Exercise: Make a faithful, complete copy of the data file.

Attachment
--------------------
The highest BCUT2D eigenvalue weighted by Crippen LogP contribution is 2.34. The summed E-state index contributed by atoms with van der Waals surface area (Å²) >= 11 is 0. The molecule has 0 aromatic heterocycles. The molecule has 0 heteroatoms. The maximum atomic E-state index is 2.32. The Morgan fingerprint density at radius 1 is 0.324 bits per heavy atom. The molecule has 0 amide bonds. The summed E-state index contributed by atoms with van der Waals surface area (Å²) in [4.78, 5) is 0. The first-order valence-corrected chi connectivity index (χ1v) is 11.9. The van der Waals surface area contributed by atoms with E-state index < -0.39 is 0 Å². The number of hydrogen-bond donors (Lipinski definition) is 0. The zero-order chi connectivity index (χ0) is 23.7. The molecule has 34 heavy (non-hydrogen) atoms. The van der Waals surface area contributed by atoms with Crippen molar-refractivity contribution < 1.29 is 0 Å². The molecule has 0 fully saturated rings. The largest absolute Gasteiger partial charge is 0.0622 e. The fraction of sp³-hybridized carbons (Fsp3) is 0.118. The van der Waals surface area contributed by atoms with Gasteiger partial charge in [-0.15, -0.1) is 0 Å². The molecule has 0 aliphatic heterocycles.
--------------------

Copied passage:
The highest BCUT2D eigenvalue weighted by Crippen LogP contribution is 2.34. The summed E-state index contributed by atoms with van der Waals surface area (Å²) >= 11 is 0. The molecule has 0 aromatic heterocycles. The molecule has 0 heteroatoms. The maximum atomic E-state index is 2.32. The Morgan fingerprint density at radius 1 is 0.324 bits per heavy atom. The molecule has 0 amide bonds. The summed E-state index contributed by atoms with van der Waals surface area (Å²) in [4.78, 5) is 0. The first-order valence-corrected chi connectivity index (χ1v) is 11.9. The van der Waals surface area contributed by atoms with E-state index < -0.39 is 0 Å². The number of hydrogen-bond donors (Lipinski definition) is 0. The zero-order chi connectivity index (χ0) is 23.7. The molecule has 34 heavy (non-hydrogen) atoms. The van der Waals surface area contributed by atoms with Crippen molar-refractivity contribution < 1.29 is 0 Å². The molecule has 0 fully saturated rings. The largest absolute Gasteiger partial charge is 0.0622 e. The fraction of sp³-hybridized carbons (Fsp3) is 0.118. The van der Waals surface area contributed by atoms with Gasteiger partial charge in [-0.15, -0.1) is 0 Å². The molecule has 0 aliphatic heterocycles.